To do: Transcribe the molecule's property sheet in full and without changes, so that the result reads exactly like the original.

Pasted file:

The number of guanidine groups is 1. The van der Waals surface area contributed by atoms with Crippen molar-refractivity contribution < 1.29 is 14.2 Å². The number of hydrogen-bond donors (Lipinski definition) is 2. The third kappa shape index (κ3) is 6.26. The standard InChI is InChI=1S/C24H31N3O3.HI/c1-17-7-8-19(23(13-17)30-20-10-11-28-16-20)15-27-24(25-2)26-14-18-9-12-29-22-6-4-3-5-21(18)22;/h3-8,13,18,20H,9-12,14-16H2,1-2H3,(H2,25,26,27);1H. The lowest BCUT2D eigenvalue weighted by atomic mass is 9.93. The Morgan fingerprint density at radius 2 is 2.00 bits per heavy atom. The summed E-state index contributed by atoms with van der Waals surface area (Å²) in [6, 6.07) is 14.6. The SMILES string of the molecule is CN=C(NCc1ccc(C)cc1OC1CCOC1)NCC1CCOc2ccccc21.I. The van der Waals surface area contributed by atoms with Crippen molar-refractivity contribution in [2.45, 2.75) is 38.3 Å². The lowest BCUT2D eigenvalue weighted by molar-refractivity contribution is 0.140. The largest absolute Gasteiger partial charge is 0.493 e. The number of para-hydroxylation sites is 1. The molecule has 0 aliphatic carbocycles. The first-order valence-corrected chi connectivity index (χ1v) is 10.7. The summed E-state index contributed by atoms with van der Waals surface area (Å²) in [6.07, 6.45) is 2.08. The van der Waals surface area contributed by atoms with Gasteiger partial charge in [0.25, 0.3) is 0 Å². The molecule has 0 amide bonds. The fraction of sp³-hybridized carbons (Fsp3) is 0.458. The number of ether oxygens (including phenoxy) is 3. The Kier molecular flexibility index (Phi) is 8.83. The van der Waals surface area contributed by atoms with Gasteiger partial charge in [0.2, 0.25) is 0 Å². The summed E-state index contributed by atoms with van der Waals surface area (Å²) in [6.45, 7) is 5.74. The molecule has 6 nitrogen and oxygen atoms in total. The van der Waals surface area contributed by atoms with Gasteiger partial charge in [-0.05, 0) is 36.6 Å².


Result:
The number of guanidine groups is 1. The van der Waals surface area contributed by atoms with Crippen molar-refractivity contribution < 1.29 is 14.2 Å². The number of hydrogen-bond donors (Lipinski definition) is 2. The third kappa shape index (κ3) is 6.26. The standard InChI is InChI=1S/C24H31N3O3.HI/c1-17-7-8-19(23(13-17)30-20-10-11-28-16-20)15-27-24(25-2)26-14-18-9-12-29-22-6-4-3-5-21(18)22;/h3-8,13,18,20H,9-12,14-16H2,1-2H3,(H2,25,26,27);1H. The lowest BCUT2D eigenvalue weighted by atomic mass is 9.93. The Morgan fingerprint density at radius 2 is 2.00 bits per heavy atom. The summed E-state index contributed by atoms with van der Waals surface area (Å²) in [6, 6.07) is 14.6. The SMILES string of the molecule is CN=C(NCc1ccc(C)cc1OC1CCOC1)NCC1CCOc2ccccc21.I. The van der Waals surface area contributed by atoms with Crippen molar-refractivity contribution in [2.45, 2.75) is 38.3 Å². The lowest BCUT2D eigenvalue weighted by molar-refractivity contribution is 0.140. The largest absolute Gasteiger partial charge is 0.493 e. The number of para-hydroxylation sites is 1. The molecule has 0 aliphatic carbocycles. The first-order valence-corrected chi connectivity index (χ1v) is 10.7. The summed E-state index contributed by atoms with van der Waals surface area (Å²) in [6.07, 6.45) is 2.08. The van der Waals surface area contributed by atoms with Gasteiger partial charge in [0.25, 0.3) is 0 Å². The molecule has 0 amide bonds. The fraction of sp³-hybridized carbons (Fsp3) is 0.458. The number of ether oxygens (including phenoxy) is 3. The Kier molecular flexibility index (Phi) is 8.83. The van der Waals surface area contributed by atoms with Gasteiger partial charge in [0.2, 0.25) is 0 Å². The summed E-state index contributed by atoms with van der Waals surface area (Å²) in [6.45, 7) is 5.74. The molecule has 6 nitrogen and oxygen atoms in total. The van der Waals surface area contributed by atoms with Gasteiger partial charge in [-0.05, 0) is 36.6 Å².